Path Etiquette; What Is Appropriate When Running, Walking or Cycling on a Public Path

From a previous TrafficJamJen blog post at Fast Girls Have A Better Time:

As a runner who has been hitting the path for years now, I have noticed a SIGNIFICANT gain in population on the path.  Runners have multiplied like rabbits, cyclists think that they can keep up with the cars on LSD, and then we have the tourists from all over the world who don’t understand when we are yelling “left” or “bike back” because they just don’t know the language!  The path has actually gone from a wonderful place to get out, to a very dangerous, overcrowded area. What are all of your tips on how to stay safe? What do you do to make sure you are being a “good citizen?” And most importantly, what do you LOVE to do on our lakefront? My first piece of advice is for any runner or cyclist to pass on the left when going around pedestrians.  As you approach, just merely yell, “LEFT,” so that people will be aware not to blindly walk in front of you, and have them be more alert.  Now this is something that goes for anybody on the lakefront.  We need to understand the “LEFT” code.  If you hear somebody yell, continue your activity by moving straight or veering to the right just a little.  This is a way we can all know these social norms on the path in order to keep our summer safe!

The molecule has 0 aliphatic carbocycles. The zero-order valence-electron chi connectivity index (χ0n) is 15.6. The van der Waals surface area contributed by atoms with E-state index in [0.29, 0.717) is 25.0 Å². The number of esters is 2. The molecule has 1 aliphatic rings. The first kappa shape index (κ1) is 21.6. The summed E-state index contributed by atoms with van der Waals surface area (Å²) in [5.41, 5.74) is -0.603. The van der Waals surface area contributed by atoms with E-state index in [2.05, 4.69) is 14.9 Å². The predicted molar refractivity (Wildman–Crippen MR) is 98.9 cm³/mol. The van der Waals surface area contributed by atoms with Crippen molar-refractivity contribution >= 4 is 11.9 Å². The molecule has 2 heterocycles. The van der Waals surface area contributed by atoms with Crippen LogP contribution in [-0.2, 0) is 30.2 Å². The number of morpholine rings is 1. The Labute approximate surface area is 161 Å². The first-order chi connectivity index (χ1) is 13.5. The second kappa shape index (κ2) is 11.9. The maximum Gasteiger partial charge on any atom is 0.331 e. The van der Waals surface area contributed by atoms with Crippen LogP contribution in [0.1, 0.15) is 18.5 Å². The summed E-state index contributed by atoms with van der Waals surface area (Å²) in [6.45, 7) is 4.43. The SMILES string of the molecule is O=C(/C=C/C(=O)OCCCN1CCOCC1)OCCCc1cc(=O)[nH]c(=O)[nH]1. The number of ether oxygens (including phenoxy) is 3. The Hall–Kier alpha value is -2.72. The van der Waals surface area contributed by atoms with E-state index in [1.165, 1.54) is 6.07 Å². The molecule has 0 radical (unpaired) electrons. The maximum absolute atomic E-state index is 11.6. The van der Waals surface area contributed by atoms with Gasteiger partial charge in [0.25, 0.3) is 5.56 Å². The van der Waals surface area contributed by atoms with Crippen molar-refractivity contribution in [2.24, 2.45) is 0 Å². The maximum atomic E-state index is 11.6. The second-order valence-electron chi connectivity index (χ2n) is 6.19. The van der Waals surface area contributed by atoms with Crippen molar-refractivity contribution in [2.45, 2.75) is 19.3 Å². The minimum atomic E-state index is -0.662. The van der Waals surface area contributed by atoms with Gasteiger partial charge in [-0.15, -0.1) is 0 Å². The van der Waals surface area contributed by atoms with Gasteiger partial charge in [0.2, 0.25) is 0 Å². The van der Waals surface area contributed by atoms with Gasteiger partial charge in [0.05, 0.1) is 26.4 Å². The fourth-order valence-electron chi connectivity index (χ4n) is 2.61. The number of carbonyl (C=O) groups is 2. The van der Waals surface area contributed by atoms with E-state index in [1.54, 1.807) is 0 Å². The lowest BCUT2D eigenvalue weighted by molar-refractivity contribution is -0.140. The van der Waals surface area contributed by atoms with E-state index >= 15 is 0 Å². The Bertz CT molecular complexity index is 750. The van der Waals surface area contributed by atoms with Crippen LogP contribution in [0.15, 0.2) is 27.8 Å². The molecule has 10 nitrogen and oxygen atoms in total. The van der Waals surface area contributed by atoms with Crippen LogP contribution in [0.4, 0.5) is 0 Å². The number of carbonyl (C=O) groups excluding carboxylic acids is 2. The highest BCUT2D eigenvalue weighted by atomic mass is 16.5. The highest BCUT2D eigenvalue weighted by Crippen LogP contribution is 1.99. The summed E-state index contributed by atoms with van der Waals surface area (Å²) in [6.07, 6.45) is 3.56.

A trail etiquette guide at Waterfall Glen in Lemont

Coaching Tip of the Week from Team In Training Coach, Omar Gutierrez

  • In general be courteous and aware of others using the path.
  • Always look both ways –at least twice- before entering or exiting a path, including when you are approaching intersections and at drinking fountains.
  • Stay on the right side of the path!!!
  • Only walk or run two abreast!!!
  • Never force other athletes or pedestrians off the path. If you are in a particularly busy area walk or run single file.
  • Never stop suddenly in the middle of a path.
  • If you are passing someone, warn them ahead before passing by saying “On your left.”  Be courteous and alert them to your presence without frightening them. Saying “good morning” or “great job” is another way to let them know you’re there in a friendly way.
  • Be careful when merging to the left to pass. Another athlete could be passing you without giving you a warning.
  • If someone says “on your left” to you, move to the right and allow them to pass.
  • Pay attention to people speaking to you on the path. Do not get so involved in conversation or your music that you don’t hear or pay attention to what’s going on around you.
  • Communicate with your TEAM members and others on the path. For example, if a bike just passed you call out “bike back” to warn others in front of you.  If a group of runners are in front of you call back “runners up”
  • When you see a fellow TEAM member acknowledge them with a “Go Team” or other encouragement.
  • Do not throw candy or gel wrappers on the ground.  Save them for the next trash can.  At water stops, stack used cups neatly or throw them in a trash bag.
  • Turn your headphones down so you can hear what is going on around you.
  • If you need to use your phone, go to the side of the path.

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